When unexpected things happen despite — or even because of — our best intentions, we call that the Law of Unintended Consequences. Unintended consequences might be good, bad, or indifferent; they just werenâ€™t intended. Iâ€™m beginning to the think that one of the unintended consequences of NCLB is the end of the traditional role of the teacher.
NCLB is of course based on bringing the idea of accountability to the school system. Rigorous and regular testing will sort out winners from losers — good school districts from bad, good schools from bad, good teachers from bad.
Whether NCLB is a good idea or a bad one is not my issue here. What interests me is what might unintentionally happen from this explosion of, and faith in, testing. This massive increase in testing has been enabled by the growth and development of database functionality. The power of database applications, software that stores information for easy retrieval and analysis, has exploded these last twenty years, creating extraordinarily powerful new functionality. Ironically, aggregating data on a group of people inevitably results in personalization, because you can see quite clearly how the individual differs from the norm.
You can see an interesting example of database functionality with collaborative filtering on Amazon.com: â€œCustomers who bought this book also boughtâ€¦.â€ Amazon, in real time, compares everyone who bought that book with other things they've bought and takes the five most common matches and displays them dynamically. But that's the easy stuff.
What Amazon also does is compare your buying choices with everyone else's, lumps you into a particular category, then recommends other products you haven't bought but people like you have. In this way, they give you personalized recommendations.
Beyond e-commerce, the same trends are happening in advertising. â€œTargetedâ€ and â€œaccountableâ€ are the biggest buzzwords in advertising now. The idea is to send ads to a person online and perhaps even TV that you already know that person is interested in, then use database functionality to make sure Iâ€™ve actually seen the ad. Inevitably, this same thinking will be — is being — brought into the classroom. The focus on building data on student performance will lead to personalized reports on individual students. An individual studentâ€™s statewide test results will be crunched and a report generated to the teacher detailing the studentâ€™s strength and weaknesses, and recommending various resources to improve those areas. Prescriptive analyzes is actually quite complicated to program, but once the data's been collected, you can bet that someone will be eager to crunch it.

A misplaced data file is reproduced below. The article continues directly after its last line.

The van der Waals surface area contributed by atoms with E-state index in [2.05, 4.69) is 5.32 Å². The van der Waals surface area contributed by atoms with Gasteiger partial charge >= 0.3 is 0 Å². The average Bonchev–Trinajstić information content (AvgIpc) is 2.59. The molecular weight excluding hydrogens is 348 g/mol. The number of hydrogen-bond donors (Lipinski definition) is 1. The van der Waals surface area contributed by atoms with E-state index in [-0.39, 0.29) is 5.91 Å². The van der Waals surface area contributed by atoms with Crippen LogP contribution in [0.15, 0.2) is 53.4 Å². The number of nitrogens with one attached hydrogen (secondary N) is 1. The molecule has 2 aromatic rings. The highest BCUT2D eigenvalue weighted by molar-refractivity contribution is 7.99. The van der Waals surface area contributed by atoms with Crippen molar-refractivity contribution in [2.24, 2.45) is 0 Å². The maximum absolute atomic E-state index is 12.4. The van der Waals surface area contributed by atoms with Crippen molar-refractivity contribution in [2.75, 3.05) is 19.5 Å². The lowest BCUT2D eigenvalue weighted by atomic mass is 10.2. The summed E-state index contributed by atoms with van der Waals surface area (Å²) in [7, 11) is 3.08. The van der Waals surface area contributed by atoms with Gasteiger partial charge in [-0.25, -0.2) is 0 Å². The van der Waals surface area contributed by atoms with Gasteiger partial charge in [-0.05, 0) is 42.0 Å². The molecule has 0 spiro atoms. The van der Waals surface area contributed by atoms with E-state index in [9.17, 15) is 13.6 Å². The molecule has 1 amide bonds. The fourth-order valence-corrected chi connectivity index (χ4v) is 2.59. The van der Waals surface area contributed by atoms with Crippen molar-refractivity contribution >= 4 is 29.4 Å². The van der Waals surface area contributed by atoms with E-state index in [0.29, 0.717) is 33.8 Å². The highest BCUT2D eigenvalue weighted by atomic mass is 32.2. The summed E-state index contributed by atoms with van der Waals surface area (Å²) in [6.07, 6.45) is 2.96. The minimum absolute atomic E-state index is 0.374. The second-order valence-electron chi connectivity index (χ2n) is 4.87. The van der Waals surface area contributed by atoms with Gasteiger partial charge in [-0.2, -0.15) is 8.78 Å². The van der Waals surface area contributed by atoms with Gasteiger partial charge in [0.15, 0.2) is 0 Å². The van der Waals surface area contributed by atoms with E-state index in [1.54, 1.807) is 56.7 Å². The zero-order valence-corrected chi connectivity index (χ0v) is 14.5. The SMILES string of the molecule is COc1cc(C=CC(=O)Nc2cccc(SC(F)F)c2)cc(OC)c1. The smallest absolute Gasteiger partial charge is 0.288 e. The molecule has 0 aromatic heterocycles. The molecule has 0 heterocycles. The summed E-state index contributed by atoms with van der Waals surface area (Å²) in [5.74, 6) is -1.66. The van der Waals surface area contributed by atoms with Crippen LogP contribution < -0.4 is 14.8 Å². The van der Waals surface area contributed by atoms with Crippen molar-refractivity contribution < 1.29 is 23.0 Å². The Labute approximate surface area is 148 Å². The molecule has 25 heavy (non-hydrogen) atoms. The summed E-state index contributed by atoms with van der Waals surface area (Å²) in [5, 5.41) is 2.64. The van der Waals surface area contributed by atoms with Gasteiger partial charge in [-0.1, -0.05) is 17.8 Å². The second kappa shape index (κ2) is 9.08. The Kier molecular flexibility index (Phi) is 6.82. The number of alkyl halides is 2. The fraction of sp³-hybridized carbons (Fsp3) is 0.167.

Few teachers have the ability to do a prescriptive analysis of each of their students — and if they did have the ability, they certainly wouldn't have the time. If those reports are handed to them on a regular basis, with the expectation that they will act on that information, how can a teacher possibly design or even execute personalized learning strategies for even a significant minority of her students?
Teachers may end up focusing almost exclusively on being the interface between the student and the educational system rather than an active and engaged teacher. Or perhaps â€œteachersâ€ will give narrow and specific lessons to every changing micro-groups of students whoâ€™ve been evaluated as having the same learning issue, while a number of â€œgrade administratorsâ€ will be in charge of making sure students complete their assignments, get tested, and go to the correct teacher for specific reinforcement.
More likely, Iâ€™m not even close and some totally different structure will be formed. Was this the intention of the NCLB program? Not at all, but something like it could very well be its legacy.
Email: Craig Ullman